On November 6th recently, after the midterm election, over 100 women will serve in Congress including 31 new members who come from more diverse background. Among them are two Muslim women, two Native American women and two first African-American women elected to Congress from Massachusetts and Connecticut. The election became a history for my eldest daughter who voted for the first time. At first, she was worried because on the day of election she would be away at her college in Massachusetts. So I helped her getting to know about the absentee ballots. People who can’t come to vote at their local voting stations can send their vote beforehand by mail. My daughter did that. She sent me text telling me that she dropped off the ballot in the mail box in her campus a couple of days before November 6th. I was so proud.

The recent midterm election became more significant because of the situation that we’ve been having for the past two years. I’m not going to indulge in mentioning name or names or whatever that has happened. But making a note about the turn out of the recent election which showed the strength of the women’s voice. It is one of the milestones for American women in the history of fighting for the rights to vote. I somehow connected the midterm election to my experience visiting Seneca Falls where the first Women’s Rights Convention was held. During our trip to Upstate New York a while back, we passed by the town of Seneca Falls. We came there actually to see the Eerie Canal, but we found out that Seneca Falls has important part in the fight for women’s rights. The first Women’s Right Convention was held there between July 19th – 20th, 1848, at Wesleyan Chapel.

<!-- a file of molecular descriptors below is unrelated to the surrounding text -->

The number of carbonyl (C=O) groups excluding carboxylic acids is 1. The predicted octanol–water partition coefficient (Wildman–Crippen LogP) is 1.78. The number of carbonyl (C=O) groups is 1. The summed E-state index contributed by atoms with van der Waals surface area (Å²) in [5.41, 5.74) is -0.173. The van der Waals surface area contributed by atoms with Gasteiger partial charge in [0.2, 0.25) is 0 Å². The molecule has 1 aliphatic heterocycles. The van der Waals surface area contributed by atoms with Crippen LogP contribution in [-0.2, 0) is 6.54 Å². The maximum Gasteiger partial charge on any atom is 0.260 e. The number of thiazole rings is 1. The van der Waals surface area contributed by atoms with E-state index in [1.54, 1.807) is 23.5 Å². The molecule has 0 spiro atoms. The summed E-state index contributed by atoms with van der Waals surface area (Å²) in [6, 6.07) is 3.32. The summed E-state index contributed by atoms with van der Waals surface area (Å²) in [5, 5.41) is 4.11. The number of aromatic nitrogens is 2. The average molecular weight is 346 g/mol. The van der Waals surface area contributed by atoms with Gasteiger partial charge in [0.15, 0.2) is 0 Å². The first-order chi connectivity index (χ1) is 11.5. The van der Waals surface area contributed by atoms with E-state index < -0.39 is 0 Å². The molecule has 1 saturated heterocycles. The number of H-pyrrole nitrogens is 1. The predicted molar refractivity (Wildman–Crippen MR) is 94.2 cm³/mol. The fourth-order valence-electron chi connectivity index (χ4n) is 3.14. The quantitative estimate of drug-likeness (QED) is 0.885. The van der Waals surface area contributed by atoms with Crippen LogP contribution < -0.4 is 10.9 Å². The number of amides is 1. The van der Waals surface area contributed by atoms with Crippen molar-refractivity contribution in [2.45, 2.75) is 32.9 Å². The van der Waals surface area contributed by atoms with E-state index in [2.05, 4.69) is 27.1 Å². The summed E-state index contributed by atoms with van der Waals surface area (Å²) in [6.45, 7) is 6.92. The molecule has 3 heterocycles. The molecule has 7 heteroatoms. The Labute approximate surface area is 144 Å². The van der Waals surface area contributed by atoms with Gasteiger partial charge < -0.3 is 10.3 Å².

When we arrived at the sight where the first convention happened, unfortunately the place was closed. From outside, though, I could see the inside of Wesleyan Chapel where Elizabeth Cady Stanton, Lucretia Mott, Mary M’Clintock, Martha Coffin Wright and Jane Hunt called on women to fight for their Constitutional right to equality as U. S. citizen. They came up with 11 resolutions that demanded women be placed as equal as men. The 9th resolution was viewed as the most controversial, which said,

“to secure to themselves their sacred right to the elective franchise or the right to vote”.